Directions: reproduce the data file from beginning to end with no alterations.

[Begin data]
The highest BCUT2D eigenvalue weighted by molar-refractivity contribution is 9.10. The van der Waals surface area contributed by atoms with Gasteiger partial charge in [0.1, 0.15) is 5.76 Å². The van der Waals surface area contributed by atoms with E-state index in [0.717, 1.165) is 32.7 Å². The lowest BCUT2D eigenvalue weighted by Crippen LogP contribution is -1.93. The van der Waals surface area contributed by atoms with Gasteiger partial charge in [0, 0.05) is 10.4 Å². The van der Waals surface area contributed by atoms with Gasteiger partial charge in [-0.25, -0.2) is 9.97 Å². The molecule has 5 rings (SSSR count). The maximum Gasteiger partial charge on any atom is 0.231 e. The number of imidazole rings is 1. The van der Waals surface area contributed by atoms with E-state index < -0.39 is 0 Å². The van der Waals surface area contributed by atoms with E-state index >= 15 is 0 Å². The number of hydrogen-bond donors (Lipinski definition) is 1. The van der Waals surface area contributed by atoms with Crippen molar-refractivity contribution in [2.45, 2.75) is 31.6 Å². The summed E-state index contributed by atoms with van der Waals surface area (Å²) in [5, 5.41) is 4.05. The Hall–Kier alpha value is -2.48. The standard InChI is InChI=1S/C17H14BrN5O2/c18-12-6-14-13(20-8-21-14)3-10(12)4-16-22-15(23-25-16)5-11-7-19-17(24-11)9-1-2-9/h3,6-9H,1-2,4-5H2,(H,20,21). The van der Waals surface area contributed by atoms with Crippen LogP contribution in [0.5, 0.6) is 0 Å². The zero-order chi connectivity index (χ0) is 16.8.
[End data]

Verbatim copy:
The highest BCUT2D eigenvalue weighted by molar-refractivity contribution is 9.10. The van der Waals surface area contributed by atoms with Gasteiger partial charge in [0.1, 0.15) is 5.76 Å². The van der Waals surface area contributed by atoms with E-state index in [0.717, 1.165) is 32.7 Å². The lowest BCUT2D eigenvalue weighted by Crippen LogP contribution is -1.93. The van der Waals surface area contributed by atoms with Gasteiger partial charge in [0, 0.05) is 10.4 Å². The van der Waals surface area contributed by atoms with Gasteiger partial charge in [-0.25, -0.2) is 9.97 Å². The molecule has 5 rings (SSSR count). The maximum Gasteiger partial charge on any atom is 0.231 e. The number of imidazole rings is 1. The van der Waals surface area contributed by atoms with E-state index < -0.39 is 0 Å². The van der Waals surface area contributed by atoms with E-state index >= 15 is 0 Å². The number of hydrogen-bond donors (Lipinski definition) is 1. The van der Waals surface area contributed by atoms with Crippen molar-refractivity contribution in [2.45, 2.75) is 31.6 Å². The summed E-state index contributed by atoms with van der Waals surface area (Å²) in [5, 5.41) is 4.05. The Hall–Kier alpha value is -2.48. The standard InChI is InChI=1S/C17H14BrN5O2/c18-12-6-14-13(20-8-21-14)3-10(12)4-16-22-15(23-25-16)5-11-7-19-17(24-11)9-1-2-9/h3,6-9H,1-2,4-5H2,(H,20,21). The van der Waals surface area contributed by atoms with Crippen LogP contribution in [0.5, 0.6) is 0 Å². The zero-order chi connectivity index (χ0) is 16.8.